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The effect of temperature exposure on polypyrrole actuation

Publication Type:

Conference Paper


Electroresponsive Polymers and their Applications. Symposium (Materials Research Society Symposium Proceedings Vol.889), Boston, MA, USA, p.105 - 10 (2006)


charge exchange;electric actuators;electrochemistry;internal stresses;liquid films;polymer films;thermal expansion;


Polypyrrole actuators offer attractive possibilities due to their large electrochemical stress (>5 MPa), moderate to large strain (>2%) and low voltage operation (<2 V). However, little is known about their temperature dependence response, with nearly all previous tests performed at room temperature. To test the effects of increasing temperature, polypyrrole films in water and propylene carbonate were thermally cycled twice from 22°C to 80°C. Length and actuation were measured before, after and between cycling. Results show that polypyrrole in TBAPF/sub 6(propylene carbonate)/ underwent a 4.8% irrecoverable contraction during the first cycle and lost half it's actuation each cycle. Polypyrrole in NaPF6(aq) showed a 2.1% initial expansion in length on the first cycle followed by a 2.1% contraction on the next cycle, while active strain amplitude dropped from 7.7% to 5.9% to 4.9%. Polypyrrole in NaCl(aq) has a net contraction of 6% over two cycles with no significant change in it's original 3.5% actuation amplitude. This suggests that although films in NaPF6(aq) have the best initial strain, films in NaCl(aq) maintain the most consistent strain amplitude in response to temperature on the timescales observed. Strain to charge ratio was found to decrease slightly, but the majority of the loss in actuation for films is correlated with a reduction in charge transfer each cycle. This reduction may result from a reduction in the active volume of film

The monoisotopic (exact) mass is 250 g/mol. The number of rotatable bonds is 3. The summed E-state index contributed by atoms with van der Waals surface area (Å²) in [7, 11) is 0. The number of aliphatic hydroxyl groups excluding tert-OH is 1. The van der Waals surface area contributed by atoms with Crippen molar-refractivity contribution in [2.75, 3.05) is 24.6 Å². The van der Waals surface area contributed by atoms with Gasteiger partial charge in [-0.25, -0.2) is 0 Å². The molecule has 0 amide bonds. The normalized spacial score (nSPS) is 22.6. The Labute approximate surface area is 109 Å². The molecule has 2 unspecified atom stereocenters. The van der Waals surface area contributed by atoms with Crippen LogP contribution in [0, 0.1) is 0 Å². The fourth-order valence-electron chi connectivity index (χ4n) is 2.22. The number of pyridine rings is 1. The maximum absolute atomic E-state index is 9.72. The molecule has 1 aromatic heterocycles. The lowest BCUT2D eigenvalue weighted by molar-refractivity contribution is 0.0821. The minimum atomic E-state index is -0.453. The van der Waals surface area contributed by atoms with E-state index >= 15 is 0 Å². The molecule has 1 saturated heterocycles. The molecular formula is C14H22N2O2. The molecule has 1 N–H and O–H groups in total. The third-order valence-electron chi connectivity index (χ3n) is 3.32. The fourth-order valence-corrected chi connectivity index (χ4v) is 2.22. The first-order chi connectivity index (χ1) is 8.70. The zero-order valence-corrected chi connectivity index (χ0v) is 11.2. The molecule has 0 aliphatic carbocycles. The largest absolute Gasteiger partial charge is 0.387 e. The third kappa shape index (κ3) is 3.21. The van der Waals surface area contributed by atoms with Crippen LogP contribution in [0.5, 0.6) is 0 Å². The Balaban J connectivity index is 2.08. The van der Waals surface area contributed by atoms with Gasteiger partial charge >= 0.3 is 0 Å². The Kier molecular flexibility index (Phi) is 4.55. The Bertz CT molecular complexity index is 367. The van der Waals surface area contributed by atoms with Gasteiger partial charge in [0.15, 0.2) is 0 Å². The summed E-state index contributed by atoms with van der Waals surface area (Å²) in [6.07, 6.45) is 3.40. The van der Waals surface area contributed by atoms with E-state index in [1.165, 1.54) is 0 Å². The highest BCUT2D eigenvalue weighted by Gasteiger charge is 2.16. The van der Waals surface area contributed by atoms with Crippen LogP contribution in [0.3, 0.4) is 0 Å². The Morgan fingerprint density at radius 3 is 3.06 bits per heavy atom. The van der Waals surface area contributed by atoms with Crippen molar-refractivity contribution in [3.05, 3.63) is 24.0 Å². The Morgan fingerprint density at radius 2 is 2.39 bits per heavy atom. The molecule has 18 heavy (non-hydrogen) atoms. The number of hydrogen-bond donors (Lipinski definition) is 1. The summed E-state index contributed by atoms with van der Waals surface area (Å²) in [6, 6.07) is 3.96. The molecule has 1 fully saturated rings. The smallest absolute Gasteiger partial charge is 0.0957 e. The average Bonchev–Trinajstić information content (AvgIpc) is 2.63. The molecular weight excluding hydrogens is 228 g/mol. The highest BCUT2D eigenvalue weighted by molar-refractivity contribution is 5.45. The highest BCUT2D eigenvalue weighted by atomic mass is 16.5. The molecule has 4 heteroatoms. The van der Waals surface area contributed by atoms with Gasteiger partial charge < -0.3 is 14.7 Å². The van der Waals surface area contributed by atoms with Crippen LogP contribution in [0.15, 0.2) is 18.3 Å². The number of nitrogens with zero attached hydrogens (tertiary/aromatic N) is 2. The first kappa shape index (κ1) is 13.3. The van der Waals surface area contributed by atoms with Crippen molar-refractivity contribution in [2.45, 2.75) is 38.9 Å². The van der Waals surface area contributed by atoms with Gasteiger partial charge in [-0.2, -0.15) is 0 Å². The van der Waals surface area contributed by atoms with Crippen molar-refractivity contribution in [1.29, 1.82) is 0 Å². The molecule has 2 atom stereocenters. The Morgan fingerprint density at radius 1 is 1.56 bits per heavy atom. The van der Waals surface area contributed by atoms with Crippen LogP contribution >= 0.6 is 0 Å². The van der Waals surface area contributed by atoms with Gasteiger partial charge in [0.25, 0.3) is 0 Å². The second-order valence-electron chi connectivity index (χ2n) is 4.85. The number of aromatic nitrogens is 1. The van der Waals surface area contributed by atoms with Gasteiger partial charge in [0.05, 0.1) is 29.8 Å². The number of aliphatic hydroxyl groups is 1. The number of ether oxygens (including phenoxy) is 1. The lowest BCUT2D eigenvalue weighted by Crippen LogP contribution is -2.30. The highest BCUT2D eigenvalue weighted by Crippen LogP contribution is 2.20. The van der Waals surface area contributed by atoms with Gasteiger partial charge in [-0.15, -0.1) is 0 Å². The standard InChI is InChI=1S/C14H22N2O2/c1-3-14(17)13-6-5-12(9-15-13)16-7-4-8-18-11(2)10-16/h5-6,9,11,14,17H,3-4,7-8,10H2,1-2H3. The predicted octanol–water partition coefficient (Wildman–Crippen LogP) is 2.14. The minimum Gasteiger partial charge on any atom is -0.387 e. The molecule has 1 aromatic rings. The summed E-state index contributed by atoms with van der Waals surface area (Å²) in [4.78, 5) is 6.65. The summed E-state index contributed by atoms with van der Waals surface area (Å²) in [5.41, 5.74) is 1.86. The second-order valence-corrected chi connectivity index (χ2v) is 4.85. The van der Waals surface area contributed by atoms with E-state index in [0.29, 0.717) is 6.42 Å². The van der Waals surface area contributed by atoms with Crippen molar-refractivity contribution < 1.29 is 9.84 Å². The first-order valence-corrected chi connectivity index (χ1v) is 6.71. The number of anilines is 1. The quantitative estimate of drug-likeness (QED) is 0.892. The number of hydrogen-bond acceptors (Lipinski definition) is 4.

temperature exposure;polypyrrole actuators;electrochemical stress;liquid films;propylene carbonate;thermal expansion;strain amplitude;TBAPF6;NaPF6(aq);NaCl(aq);charge transfer;thermal cycle;22 to 80 C;